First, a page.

As many of you know, I’ve been working on and recently completed my iLs certification. I attended a training this past weekend, which in my mind, was the final step to feeling more confident in moving forward with using this new and promising intervention for people with motor, attention, reading and auditory processing challenges. That said…I am again, in awe. The brain and body amaze me.
I know I’ve dropped the ball when it comes to writing more frequent posts and I know I may not have come across as especially inspired, lately, but in the spirit of trying to stick to at least the intentions (not necessarily resolutions) I set for the new year, I am sharing this amazing video I picked up this past weekend at my training (at least I think it’s amazing). If you’ve ever heard and/or liked classical music, you’ll appreciate this video. OT’s are doing some amazing things when it comes to neuroplasticity and changing the brain. This video is but one glimpse into the complexities that bring us seemingly simple pleasures such as listening to music. By understanding and using the connections being made between sound and the rest of the body, OT’s can use interventions like iLs to help change people’s lives.
Have a watch and listen! Let me know what you think!
Neuroplasticity; I can honestly say, I find it inspiring. And if you’d like to be inspired check out this wonderful book .It is a collection of true stories that showcase how incredibly resilient people and the power of the brain can be. I thought it did a phenomenal job of articulating the connection between meaningful activity and brain function and not only did it validate the work I do as an OT but it made me want to keep doing it, because it reminded me of the potential that exists in each and every person I work with. It reminded me of why I do what I do. Finally, it demonstrated the hope that exists across the lifespan, despite impairment or disability. I will tell you it is incredibly easy to read and for you non-OT’s or non-neuro-geeks, it is still worth the read. My neuro-geek side may have liked it a little more than the average Joe, but no person will go away after reading, without an appreciation for the amazing ability of people to adapt and overcome incredible challenge.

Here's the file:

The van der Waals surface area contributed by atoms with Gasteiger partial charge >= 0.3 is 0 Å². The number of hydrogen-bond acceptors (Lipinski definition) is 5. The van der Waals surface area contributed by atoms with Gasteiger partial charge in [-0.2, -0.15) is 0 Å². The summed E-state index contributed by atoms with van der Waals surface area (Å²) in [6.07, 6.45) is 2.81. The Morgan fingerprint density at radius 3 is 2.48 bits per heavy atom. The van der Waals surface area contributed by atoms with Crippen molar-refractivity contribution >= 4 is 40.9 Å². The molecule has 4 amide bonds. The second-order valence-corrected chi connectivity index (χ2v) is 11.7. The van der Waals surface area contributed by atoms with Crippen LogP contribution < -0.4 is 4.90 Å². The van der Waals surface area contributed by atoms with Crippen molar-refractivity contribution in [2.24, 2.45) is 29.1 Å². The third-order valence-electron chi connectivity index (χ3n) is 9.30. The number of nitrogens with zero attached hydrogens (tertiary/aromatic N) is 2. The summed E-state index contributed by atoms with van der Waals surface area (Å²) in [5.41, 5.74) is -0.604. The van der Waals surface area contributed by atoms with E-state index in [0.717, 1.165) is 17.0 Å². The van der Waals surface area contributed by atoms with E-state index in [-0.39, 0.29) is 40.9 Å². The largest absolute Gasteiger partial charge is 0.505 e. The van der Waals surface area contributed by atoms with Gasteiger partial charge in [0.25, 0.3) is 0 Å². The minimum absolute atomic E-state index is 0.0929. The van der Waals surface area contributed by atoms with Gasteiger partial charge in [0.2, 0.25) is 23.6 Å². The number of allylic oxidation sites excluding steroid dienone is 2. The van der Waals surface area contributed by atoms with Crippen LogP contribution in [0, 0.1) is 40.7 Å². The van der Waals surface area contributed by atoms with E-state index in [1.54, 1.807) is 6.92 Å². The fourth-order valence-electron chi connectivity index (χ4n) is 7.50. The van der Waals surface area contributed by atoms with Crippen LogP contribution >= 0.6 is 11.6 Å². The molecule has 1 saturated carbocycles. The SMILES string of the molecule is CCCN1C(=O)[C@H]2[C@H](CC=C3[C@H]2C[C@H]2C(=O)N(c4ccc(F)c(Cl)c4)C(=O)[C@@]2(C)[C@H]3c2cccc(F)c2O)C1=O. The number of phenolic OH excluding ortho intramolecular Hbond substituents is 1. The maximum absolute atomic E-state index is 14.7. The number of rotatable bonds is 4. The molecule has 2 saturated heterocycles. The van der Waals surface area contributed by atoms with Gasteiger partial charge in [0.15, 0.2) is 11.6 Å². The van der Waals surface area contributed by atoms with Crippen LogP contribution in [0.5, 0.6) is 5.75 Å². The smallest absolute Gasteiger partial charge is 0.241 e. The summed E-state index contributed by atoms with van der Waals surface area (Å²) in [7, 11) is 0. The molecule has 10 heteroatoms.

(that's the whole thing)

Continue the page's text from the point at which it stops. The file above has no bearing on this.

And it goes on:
Read. Enjoy. And tell me what you think!
Today’s post is inspired by a quote I heard today, by Dr. Temple Grandin, while listening to The Coffee Klatch blog talk radio, where guests Dr Temple Grandin, Rebecca Banks and Diane Kennedy (authors of ”Bright Not Broken – Gifted Kids ADHD and Autism“) as they discussed the upcoming changes to the DSMV and how it could affect children and adults on the spectrum. Listen now . In this blog talk radio segment, Dr. Temple Grandin urged parents to “…not get caught up on labels…forget about the labels…focus on what problems does the child have and what are the step-by-step solutions to fix the problems?”
I can’t tell you how relieved and happy I was to hear these words and to hear them spoken by Dr. Grandin, made them that much more meaningful. Dr. Temple Grandin (for those who may not know) has autism and the DSM is the “Diagnostic Bible” when it comes to medically classifying or labeling any behavioral or developmental problem.